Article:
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Christine Keeler, A woman of no importance.

Christine Keeler, the woman at the centre of the Profumo scandal in the 1960s, died on December 4th, aged 75.

The Economist, December 23, 2017.

GROWING up in Wraysbury, Berks, she never thought she was beautiful. Young girls didn’t know such things. Her cheeks were too rosy, her teeth were too big, and she had a habit of chewing her lower lip when she was thinking. She hated her breasts, too. She would much rather be a tomboy, riding a bike without brakes and swimming with the local lads in the gravel pits. She couldn’t understand why her stepfather tried to kiss her and put vapour-rub on her chest when she had colds. But it didn’t take her long to realise that she, Christine Keeler, had a crazy effect on men.

She still insisted on hiding her bust when she posed for that photo, the one that for millions of people summed up the Swinging Sixties and sexual liberation in Britain. There she was, naked or near enough on a fake designer chair. Pouting, daring, glowing with sexual power. The woman whose simultaneous affairs with John Profumo, the war minister, and Yevgeni Ivanov, a Soviet naval attaché, put her at the crux of cold-war politics. The woman the FBI spied on, codename “Bowtie”, and who brought down Harold Macmillan’s Conservative government. Looking back, it was staggering to contemplate the role she had played in English history.

Not that it always seemed that way at the time. She was a showgirl of 17 at Murray’s in Soho when she met Stephen Ward, who introduced her to Profumo. For posing topless in a red-lit dingy room she got £8.50 a week, which just about fed the gas meter. But Stephen took her back to his flat in Bayswater, not to sleep with her, but to offer her round to rich patients of his osteopathy practice. Straight away she became his coffeemaker and let him set the rules of her life. He called her “little baby”, and liked to hear all the details of her affairs, though when she protested that one of his heavies had raped her he didn’t seem bothered, as long as she had no bruises.

Her beauty gave her such power in those days. She moved in for a while with Peter Rachman, the most notorious slum landlord in London, who showered her with diamonds. She was his possession, but why should she care? She was swanning through high society having mostly larks and a laugh, so it was no surprise that when she met Profumo, “Jack” to her, she happened to be swimming naked in Lord Astor’s pool at Cliveden. They had an affair for a month or so. Little did he know that the girl he so eagerly thrust to the sofa had also slept with a Soviet agent! Little did he know that Stephen was a spymaster, who probably used her as a decoy while he stole papers from Jack’s briefcase, and wanted her to winkle out from him exactly when Soviet nuclear warheads were being moved to Germany. She could do that, because she knew about East-West relations; and if she didn’t do it, it was only because she would not betray her country.

But no one in the Establishment believed her tales, the tall ones or even the true ones. So when Jack told the House of Commons he had no improper acquaintance with her, that was it. She was a bad girl, as all girls were bad who had a bit of sex in those days. She too felt she was really bad at 15 when she lost her virginity: damaged goods, and it was worse still later when she tried to abort her baby with a pen, but what could you do? It was impossible to speak up for yourself.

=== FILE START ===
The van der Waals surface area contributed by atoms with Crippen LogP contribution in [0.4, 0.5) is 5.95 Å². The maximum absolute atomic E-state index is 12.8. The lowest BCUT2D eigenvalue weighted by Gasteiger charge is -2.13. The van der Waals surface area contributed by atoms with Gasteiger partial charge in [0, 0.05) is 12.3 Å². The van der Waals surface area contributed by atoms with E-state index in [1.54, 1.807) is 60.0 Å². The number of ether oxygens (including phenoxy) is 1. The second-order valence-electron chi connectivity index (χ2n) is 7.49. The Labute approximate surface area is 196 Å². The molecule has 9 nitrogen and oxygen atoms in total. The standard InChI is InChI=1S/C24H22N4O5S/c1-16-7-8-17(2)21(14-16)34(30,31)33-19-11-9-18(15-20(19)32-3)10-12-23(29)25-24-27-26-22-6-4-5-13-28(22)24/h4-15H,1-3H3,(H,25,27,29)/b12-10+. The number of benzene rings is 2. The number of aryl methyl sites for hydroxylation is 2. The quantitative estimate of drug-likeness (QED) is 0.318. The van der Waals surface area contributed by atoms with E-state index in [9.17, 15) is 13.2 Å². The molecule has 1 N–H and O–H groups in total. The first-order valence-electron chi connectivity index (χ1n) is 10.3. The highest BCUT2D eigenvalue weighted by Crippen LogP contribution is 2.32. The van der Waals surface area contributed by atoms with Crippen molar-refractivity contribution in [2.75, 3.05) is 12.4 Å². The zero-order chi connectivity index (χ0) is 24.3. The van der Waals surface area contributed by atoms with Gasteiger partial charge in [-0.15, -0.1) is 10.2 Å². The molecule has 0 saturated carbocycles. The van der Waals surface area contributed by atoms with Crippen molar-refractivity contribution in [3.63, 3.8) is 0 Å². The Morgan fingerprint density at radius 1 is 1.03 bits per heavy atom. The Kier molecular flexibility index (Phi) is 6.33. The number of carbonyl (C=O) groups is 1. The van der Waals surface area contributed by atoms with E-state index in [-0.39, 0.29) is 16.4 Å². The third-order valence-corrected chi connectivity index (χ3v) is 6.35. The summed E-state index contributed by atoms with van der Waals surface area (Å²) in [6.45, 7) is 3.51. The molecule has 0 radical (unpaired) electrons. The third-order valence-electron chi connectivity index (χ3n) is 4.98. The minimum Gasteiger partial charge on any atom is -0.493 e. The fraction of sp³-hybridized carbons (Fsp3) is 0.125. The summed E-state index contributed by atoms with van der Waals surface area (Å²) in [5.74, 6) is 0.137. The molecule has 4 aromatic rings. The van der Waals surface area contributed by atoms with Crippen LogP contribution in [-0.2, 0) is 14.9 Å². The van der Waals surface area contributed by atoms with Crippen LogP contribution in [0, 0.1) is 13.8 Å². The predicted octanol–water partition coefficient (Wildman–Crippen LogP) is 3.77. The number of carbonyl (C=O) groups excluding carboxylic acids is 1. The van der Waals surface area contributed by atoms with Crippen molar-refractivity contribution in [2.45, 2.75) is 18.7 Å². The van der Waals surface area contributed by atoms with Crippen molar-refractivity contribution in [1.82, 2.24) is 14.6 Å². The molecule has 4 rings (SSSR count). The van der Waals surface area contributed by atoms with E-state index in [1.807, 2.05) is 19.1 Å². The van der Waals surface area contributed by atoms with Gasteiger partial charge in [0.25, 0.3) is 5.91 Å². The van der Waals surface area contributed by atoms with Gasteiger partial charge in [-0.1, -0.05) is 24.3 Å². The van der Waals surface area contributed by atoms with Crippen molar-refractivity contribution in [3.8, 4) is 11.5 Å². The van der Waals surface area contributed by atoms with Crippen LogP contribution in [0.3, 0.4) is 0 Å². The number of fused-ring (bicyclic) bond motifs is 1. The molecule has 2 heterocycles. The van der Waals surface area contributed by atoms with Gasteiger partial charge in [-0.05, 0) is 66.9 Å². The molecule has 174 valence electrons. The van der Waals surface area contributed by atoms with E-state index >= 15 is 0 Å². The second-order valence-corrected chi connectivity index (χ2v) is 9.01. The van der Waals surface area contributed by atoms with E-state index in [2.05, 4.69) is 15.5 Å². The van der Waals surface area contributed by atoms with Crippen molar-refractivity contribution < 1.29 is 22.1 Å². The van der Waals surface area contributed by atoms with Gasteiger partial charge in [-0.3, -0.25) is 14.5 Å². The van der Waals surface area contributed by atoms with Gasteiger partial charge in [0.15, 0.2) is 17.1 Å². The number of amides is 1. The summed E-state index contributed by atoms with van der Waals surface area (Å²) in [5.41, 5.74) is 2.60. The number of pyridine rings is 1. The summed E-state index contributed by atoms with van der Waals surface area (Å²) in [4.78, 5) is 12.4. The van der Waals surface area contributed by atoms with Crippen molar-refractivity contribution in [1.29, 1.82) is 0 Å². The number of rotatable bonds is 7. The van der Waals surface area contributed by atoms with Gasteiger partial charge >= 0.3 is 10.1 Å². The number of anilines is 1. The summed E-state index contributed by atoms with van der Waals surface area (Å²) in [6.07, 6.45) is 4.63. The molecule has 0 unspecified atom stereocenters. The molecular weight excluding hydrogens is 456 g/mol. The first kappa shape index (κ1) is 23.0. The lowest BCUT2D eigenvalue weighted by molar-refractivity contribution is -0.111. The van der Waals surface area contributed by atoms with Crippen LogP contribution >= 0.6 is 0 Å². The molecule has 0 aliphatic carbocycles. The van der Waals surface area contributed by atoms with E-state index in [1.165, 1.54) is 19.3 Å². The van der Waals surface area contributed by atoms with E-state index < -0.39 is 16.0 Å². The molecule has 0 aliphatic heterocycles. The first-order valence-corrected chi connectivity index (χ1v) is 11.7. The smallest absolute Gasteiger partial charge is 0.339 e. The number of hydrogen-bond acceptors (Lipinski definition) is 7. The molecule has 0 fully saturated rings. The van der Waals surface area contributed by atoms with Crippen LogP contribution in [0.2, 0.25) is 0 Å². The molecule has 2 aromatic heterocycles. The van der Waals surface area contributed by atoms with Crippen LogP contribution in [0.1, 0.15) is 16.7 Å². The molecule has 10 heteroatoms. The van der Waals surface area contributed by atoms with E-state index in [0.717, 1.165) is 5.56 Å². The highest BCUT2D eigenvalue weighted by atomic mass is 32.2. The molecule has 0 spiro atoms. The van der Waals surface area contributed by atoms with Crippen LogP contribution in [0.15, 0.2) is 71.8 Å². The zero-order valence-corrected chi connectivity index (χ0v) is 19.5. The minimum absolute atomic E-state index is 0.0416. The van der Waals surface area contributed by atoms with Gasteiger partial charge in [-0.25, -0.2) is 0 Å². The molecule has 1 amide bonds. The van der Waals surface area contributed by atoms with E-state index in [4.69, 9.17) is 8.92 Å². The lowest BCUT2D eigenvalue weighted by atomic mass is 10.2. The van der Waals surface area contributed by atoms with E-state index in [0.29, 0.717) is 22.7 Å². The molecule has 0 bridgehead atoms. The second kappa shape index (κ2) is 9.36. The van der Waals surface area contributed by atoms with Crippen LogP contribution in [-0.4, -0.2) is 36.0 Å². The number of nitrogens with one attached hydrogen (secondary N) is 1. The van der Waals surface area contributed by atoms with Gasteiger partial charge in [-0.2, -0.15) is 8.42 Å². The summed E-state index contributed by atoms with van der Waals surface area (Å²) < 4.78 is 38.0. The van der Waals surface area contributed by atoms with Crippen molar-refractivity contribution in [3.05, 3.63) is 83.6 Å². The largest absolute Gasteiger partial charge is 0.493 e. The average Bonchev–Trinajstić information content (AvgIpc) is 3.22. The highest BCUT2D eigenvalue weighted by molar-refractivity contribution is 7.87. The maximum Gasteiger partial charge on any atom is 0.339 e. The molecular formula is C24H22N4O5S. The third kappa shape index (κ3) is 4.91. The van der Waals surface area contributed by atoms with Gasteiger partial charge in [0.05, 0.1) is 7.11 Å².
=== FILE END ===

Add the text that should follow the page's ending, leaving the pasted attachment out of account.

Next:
Immoral earnings.

Lord Denning, who wrote the report on Jack’s case, told her to keep quiet and behave. His report said there had been no security risk, and called her a prostitute. She wasn’t, as she’d almost never slept with men for money. Then Jack told someone that she was completely uneducated and couldn’t talk about anything except makeup, hair and gramophone records. Well, she might have left school at 15, but she was addicted to cryptic crosswords. She had principles, too, as good as anybody else’s. And she might be a tart, as Macmillan called her, but she wasn’t a scrubber. She dressed well and always had style. Worst of all was the title the press fastened on her for ever and ever and ever, “vice queen”. All the shame and all the blame.

After the whole mess came out in 1963, and Stephen was charged with living off immoral earnings—but killed himself before the verdict—and Jack resigned, she lost all her protectors. For a while she hoped her fame might get her into films, but her nervous screen test went nowhere. Nor did modelling or journalism. She had always smoked, but now she smoked too much, and kept sliding down to grotty council flats and life on benefits. Rock bottom. Two marriages turned out badly, except for two sons, and even one of those grew up estranged from her. She supposed she was probably too insecure to love.

Her strength lay in reminding herself how powerful she had been. Over the years she produced, with help, four books, promoting each one as truer than the last and fuller of spy-details which only she knew. From her grey solitary life of cats and bird-feeding and slopping in shabby clothes to the shops she took herself back to her glory days of international importance. For sex was just a game, but spying was serious. Although she had to admit that the real Christine had disappeared somewhere along the way: perhaps around the time she had first realised she could turn men’s heads in the street, because she was so beautiful.